weeks before general elections as a form of voice fishing.
Nine are killed in terrorist attack
At least nine people are shot or killed in two coastal villages near the
border with Somalia. The police suspect the murders were carried out by the
Islamist al-Shabaab movement. The murders occur a few days after three police
officers were killed in a guerrilla attack on a police station in a nearby town.
Kenyatta and Odinga hope for TV debate
Both major candidates in the presidential election, Uhuru Kenyatta and Raila
Odinga, are jumping off a planned TV debate ahead of the election. This has
happened since the TV company changed the format, so that Kenyatta and Odinga
instead of just debating with each other would also meet six candidates from
At least three policemen are killed by al-Shabaab
At least three policemen are killed when al-Shabaab attacks a police station
in the town of Pandanguo near the Somalia border. An unknown number of villagers
are missing, according to media reports. Throughout the day, fire fights between
militiamen and security forces are ongoing.
This is just one of several attacks by the Somali group in the border area
and at least 28 people are reported to have been killed since mid-May.
Concerns about the violence around the election
The EU warns of the risk of violent clashes ahead of the August 8
presidential and parliamentary elections. While Human Rights Watch say they have
received reports of intimidation and harassment of the population in Naivasha, a
town that was exposed to violence following the elections of 2007.
Care and education initiatives in Jap's election manifesto
Care and education are prioritized when the JAP government presents its
program for the August elections. Promises include free, high-quality primary
care for all Kenyans and free high school education, as well as an investment in
housing construction. All Kenyans will have access to electricity by 2020 if JAP
is able to fulfill what it promises. There is no mention of the major problems
in the healthcare sector, which led to a series of strikes and protests during
the past spring.
New rule should counteract fraud
The Court of Appeal decides that all results in elections must be determined
at the constituency level. Previously, this has happened at national level. The
National Electoral Commission IEBC has opposed the change, citing that it
increases the risk of local electoral workers being pressured.
The measure is introduced to reduce the risk of electoral fraud when ballots
are shipped from electoral level to IEBC.
Eight may try to become president
The Election Commission approves eight candidates for the August presidential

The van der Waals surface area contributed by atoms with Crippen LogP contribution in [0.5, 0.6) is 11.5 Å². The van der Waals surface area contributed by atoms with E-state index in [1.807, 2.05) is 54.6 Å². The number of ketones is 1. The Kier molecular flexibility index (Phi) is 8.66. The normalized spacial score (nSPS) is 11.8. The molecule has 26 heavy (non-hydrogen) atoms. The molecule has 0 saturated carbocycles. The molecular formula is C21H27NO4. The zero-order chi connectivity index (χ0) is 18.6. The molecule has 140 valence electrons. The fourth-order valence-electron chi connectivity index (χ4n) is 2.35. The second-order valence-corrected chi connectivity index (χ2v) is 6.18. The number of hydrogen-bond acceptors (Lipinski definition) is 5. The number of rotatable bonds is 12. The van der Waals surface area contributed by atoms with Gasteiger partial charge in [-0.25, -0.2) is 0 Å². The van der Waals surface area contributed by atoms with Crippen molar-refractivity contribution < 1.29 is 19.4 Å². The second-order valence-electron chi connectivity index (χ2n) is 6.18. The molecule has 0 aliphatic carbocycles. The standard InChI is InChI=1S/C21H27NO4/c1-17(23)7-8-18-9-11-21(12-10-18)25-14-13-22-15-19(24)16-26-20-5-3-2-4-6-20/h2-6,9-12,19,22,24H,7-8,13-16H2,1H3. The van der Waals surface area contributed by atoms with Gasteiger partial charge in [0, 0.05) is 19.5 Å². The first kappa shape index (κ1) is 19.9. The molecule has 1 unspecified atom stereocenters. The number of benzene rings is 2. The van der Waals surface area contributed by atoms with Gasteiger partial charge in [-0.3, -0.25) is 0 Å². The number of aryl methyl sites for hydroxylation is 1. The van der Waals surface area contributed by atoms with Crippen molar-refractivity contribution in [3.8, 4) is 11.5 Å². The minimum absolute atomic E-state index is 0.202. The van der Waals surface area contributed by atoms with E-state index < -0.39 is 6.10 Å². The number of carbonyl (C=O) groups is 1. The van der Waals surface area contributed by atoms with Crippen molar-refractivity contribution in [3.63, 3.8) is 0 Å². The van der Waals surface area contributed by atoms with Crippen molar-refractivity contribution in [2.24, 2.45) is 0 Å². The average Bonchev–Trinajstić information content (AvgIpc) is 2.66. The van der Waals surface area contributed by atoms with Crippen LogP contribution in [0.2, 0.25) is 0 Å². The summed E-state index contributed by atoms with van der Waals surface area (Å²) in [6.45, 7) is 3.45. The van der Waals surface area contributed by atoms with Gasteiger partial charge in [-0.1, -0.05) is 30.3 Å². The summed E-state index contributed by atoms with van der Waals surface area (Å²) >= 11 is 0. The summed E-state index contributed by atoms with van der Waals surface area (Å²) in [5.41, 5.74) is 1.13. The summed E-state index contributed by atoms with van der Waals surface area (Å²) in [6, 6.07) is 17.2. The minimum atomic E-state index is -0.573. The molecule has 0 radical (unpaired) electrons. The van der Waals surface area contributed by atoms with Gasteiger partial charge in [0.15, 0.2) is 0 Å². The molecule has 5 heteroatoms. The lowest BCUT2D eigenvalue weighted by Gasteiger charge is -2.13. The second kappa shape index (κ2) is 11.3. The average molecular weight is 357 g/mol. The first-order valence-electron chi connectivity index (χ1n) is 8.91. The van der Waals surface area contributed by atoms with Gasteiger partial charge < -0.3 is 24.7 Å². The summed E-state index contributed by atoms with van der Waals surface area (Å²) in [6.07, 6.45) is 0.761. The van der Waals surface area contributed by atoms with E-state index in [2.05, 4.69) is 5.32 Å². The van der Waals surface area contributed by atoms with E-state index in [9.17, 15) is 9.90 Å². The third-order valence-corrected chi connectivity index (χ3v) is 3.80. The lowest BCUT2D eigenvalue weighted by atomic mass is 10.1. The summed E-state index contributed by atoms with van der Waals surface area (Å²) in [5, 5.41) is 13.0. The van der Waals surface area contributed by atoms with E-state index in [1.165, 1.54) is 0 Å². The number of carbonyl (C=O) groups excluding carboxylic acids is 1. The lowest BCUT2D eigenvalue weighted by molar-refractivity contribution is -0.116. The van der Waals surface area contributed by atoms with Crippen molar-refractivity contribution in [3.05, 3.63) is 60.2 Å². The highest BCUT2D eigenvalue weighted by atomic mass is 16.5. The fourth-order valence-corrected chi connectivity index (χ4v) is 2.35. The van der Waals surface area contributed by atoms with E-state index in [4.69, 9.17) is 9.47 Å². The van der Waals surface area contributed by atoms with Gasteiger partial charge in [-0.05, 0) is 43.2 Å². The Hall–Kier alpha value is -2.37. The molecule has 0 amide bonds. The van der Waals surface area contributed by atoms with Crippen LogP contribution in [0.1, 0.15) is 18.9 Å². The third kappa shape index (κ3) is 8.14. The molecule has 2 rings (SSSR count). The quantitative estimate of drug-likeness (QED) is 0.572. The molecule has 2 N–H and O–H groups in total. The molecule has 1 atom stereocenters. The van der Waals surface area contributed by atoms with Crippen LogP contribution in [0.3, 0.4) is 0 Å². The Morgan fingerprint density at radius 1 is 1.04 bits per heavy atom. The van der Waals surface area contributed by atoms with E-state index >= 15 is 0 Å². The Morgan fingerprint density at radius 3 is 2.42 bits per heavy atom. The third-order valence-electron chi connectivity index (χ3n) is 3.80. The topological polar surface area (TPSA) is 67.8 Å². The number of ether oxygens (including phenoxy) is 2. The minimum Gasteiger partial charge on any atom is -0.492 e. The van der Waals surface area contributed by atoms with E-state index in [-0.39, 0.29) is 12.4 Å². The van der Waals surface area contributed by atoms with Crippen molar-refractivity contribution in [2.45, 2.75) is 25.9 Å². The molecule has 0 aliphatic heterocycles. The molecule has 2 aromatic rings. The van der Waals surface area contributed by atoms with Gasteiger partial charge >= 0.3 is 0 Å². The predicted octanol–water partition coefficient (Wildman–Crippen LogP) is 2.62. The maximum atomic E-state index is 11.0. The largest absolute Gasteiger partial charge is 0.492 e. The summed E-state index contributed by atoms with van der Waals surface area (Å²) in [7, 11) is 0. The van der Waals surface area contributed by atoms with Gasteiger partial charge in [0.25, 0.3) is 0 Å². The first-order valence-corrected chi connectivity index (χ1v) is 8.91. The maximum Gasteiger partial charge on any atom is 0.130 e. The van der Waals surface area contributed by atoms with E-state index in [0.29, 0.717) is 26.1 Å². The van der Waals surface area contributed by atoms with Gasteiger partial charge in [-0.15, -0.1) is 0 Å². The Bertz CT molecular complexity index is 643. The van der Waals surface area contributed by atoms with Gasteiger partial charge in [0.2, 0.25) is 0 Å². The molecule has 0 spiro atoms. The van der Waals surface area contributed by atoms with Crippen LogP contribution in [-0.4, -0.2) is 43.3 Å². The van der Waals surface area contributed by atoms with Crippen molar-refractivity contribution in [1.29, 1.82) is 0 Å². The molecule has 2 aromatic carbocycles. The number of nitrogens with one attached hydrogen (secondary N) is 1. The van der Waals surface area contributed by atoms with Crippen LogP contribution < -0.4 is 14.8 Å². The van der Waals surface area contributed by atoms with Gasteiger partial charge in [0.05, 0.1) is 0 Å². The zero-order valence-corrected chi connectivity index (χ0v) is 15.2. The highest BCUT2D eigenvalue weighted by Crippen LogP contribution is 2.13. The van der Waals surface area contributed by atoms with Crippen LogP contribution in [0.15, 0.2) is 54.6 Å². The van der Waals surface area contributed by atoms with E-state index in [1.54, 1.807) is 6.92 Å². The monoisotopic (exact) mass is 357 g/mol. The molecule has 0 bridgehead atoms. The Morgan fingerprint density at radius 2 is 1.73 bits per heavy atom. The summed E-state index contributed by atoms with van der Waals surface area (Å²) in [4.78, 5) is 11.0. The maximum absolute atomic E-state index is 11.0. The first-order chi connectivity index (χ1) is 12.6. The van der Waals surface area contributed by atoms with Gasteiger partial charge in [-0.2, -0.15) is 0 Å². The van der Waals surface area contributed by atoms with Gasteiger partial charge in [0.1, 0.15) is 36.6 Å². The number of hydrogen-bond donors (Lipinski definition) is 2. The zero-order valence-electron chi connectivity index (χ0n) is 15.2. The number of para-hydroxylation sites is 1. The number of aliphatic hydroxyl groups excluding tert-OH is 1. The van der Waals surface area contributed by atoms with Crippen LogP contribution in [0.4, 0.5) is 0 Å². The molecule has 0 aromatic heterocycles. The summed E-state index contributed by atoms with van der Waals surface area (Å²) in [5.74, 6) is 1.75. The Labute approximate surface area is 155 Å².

election, including incumbent President Uhuru Kenyatta and his constant rival
Odinga Opposition candidate
The new opposition alliance Nasa (see January 2017) appoints
Raili Odinga as its joint candidate for the August presidential election.
The government stops state advertising
The Kenyan government bans government agencies from advertising in private
media. Instead, this will be done through a new magazine My.Gov.The purpose is,
it is claimed, to save money. The measure is expected to lead to major financial
disruptions for the media. Two newspapers Star and People Daily have, for a fee,
undertaken to distribute the newspaper through their channels.
Judges intervene against strike leaders
A judge orders that the leaders of the medical profession be arrested. This
is done after many doctors at publicly owned hospitals have been striking since
December 2016 to put force behind their demands for better wages and working
conditions. A series of corruption scandals within the Ministry of Health has
led to public support for the medical strike has grown, despite the fact that
several patients are reported to have died because of it. Already at the end of
2016, a court ruled that the strike violates the law, but then the authorities
did not intervene against the union in the hope that the parties could reach a
negotiated solution. Among other things, the medical profession requires that an
agreement from 2013 be fulfilled, according to which wages should be increased
by 150-180 percent. The government says it can only agree on wage increases of
Nearly 3 million Kenyans are threatened by starvation
Severe drought in 23 of Kenya's 47 counties leads to President Kenyatta
announcing a "national disaster" in the country. The government announces
support measures for the equivalent of just over $ 100 million, but at the same
time appeals for international support to be able to help those affected.
According to the authorities, 2.7 million people are at risk of starvation.
Court: Fail to close Dadaab
The Kenya High Court blocks the government's decision to close the Dadaab
refugee camp. According to the judge, the decision contravenes the constitution
by unilaterally targeting a group, the Somalis. The government has 30 days to
al-Shabaab launches new attack on Kenyan base in Somalia
Extremist group al-Shabaab takes up a military base in Somali Kulbiyow, less
than two miles from the Kenyan border. It claims to have killed at least 57
The opposition alliance Nasa is launched
The opposition alliance Nasa (see December 2016) is formally
launched at a meeting in Nairobi. In addition to Cord, there are four other